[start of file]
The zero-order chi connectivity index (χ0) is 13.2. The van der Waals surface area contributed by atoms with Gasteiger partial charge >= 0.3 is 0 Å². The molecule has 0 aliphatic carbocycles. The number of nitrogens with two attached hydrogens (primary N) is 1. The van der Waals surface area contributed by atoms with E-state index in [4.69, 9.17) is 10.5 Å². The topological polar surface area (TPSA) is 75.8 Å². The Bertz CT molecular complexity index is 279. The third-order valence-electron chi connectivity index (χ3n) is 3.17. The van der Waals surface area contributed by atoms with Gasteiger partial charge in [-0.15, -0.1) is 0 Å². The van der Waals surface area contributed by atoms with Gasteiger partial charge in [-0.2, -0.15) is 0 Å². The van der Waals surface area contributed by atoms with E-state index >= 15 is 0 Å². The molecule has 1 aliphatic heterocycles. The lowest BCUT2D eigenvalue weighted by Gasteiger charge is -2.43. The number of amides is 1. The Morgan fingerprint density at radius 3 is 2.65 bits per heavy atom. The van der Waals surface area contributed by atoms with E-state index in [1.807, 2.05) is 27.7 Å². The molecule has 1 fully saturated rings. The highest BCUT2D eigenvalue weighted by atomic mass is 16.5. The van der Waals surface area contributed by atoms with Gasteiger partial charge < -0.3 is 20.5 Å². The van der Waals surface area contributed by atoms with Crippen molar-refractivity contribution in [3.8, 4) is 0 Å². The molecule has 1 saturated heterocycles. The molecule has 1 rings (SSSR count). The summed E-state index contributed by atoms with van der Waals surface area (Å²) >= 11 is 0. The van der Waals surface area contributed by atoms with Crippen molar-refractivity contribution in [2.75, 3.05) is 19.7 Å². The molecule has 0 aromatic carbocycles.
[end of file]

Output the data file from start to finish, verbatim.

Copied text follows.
The zero-order chi connectivity index (χ0) is 13.2. The van der Waals surface area contributed by atoms with Gasteiger partial charge >= 0.3 is 0 Å². The molecule has 0 aliphatic carbocycles. The number of nitrogens with two attached hydrogens (primary N) is 1. The van der Waals surface area contributed by atoms with E-state index in [4.69, 9.17) is 10.5 Å². The topological polar surface area (TPSA) is 75.8 Å². The Bertz CT molecular complexity index is 279. The third-order valence-electron chi connectivity index (χ3n) is 3.17. The van der Waals surface area contributed by atoms with Gasteiger partial charge in [-0.15, -0.1) is 0 Å². The van der Waals surface area contributed by atoms with Gasteiger partial charge in [-0.2, -0.15) is 0 Å². The van der Waals surface area contributed by atoms with E-state index >= 15 is 0 Å². The molecule has 1 aliphatic heterocycles. The lowest BCUT2D eigenvalue weighted by Gasteiger charge is -2.43. The number of amides is 1. The Morgan fingerprint density at radius 3 is 2.65 bits per heavy atom. The van der Waals surface area contributed by atoms with E-state index in [1.807, 2.05) is 27.7 Å². The molecule has 1 fully saturated rings. The highest BCUT2D eigenvalue weighted by atomic mass is 16.5. The van der Waals surface area contributed by atoms with Gasteiger partial charge < -0.3 is 20.5 Å². The van der Waals surface area contributed by atoms with Crippen molar-refractivity contribution in [3.8, 4) is 0 Å². The molecule has 1 saturated heterocycles. The molecule has 1 rings (SSSR count). The summed E-state index contributed by atoms with van der Waals surface area (Å²) >= 11 is 0. The van der Waals surface area contributed by atoms with Crippen molar-refractivity contribution in [2.75, 3.05) is 19.7 Å². The molecule has 0 aromatic carbocycles.